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Br J Gen Pract. Mar 1994; 44(380): 109–113.
PMCID: PMC1238811

Consultation competence in general practice: establishing the face validity of prioritized criteria in the Leicester assessment package.

Abstract

AIM. This study set out to test the face validity of prioritized criteria of consultation competence in general practice as contained in the Leicester assessment package. METHOD. A questionnaire was sent to a geographically stratified random sample of 100 members of the United Kingdom Association of Course Organisers to seek their views on the categories, components and weightings contained in the Leicester assessment package and to determine the proportion of respondents who rejected or suggested a new category, component or weighting or reallocated components to other categories or amended weightings. Their views were sought on a six-point scale (strongly approve, approve, tend to approve, tend to disapprove, disapprove and strongly disapprove). RESULTS. There was a 73% response rate. Of the respondents 99% either strongly approved or approved of the overall set of categories of consultation competence. Only two respondents (3%) expressed any disapproval of individual categories. Thirty five of the 39 suggested components of consultation competence were supported by more than 80% of respondents. There was minimal support for excluding any categories or components of consultation competence, for moving any components to different categories or for the inclusion of new categories or components. Eighty eight per cent of respondents were in favour of the need to identify priorities between any agreed categories of consultation competence and 79% expressed approval of the suggested weightings. Although 42% of respondents indicated a wish for some alteration in weightings, the mean values for all consultation categories suggested by all respondents were almost identical to the original weightings in the Leicester package. CONCLUSION. The face validity of the categories and components of consultation competence contained in the Leicester assessment package has been established, and the suggested weightings of consultation categories have been validated. Consequently, the criteria contained in the Leicester package can be adopted with confidence as measures against which performance can be judged in formative or summative assessment of consultation performance in general practice.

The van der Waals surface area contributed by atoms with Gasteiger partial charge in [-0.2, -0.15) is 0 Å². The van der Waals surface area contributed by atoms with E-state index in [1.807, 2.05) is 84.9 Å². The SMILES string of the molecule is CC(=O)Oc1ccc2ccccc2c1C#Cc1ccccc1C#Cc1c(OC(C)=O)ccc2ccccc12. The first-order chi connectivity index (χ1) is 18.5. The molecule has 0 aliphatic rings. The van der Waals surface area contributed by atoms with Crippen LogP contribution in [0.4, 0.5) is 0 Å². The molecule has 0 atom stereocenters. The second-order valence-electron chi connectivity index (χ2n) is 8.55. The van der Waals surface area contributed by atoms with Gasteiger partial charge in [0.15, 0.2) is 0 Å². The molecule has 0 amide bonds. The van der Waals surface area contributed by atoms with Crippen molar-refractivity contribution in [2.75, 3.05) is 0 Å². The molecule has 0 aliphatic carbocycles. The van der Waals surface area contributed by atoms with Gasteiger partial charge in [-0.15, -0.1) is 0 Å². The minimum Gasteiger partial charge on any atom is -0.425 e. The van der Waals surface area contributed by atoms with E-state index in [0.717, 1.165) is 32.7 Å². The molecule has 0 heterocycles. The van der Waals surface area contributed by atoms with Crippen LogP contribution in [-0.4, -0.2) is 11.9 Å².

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Selected References

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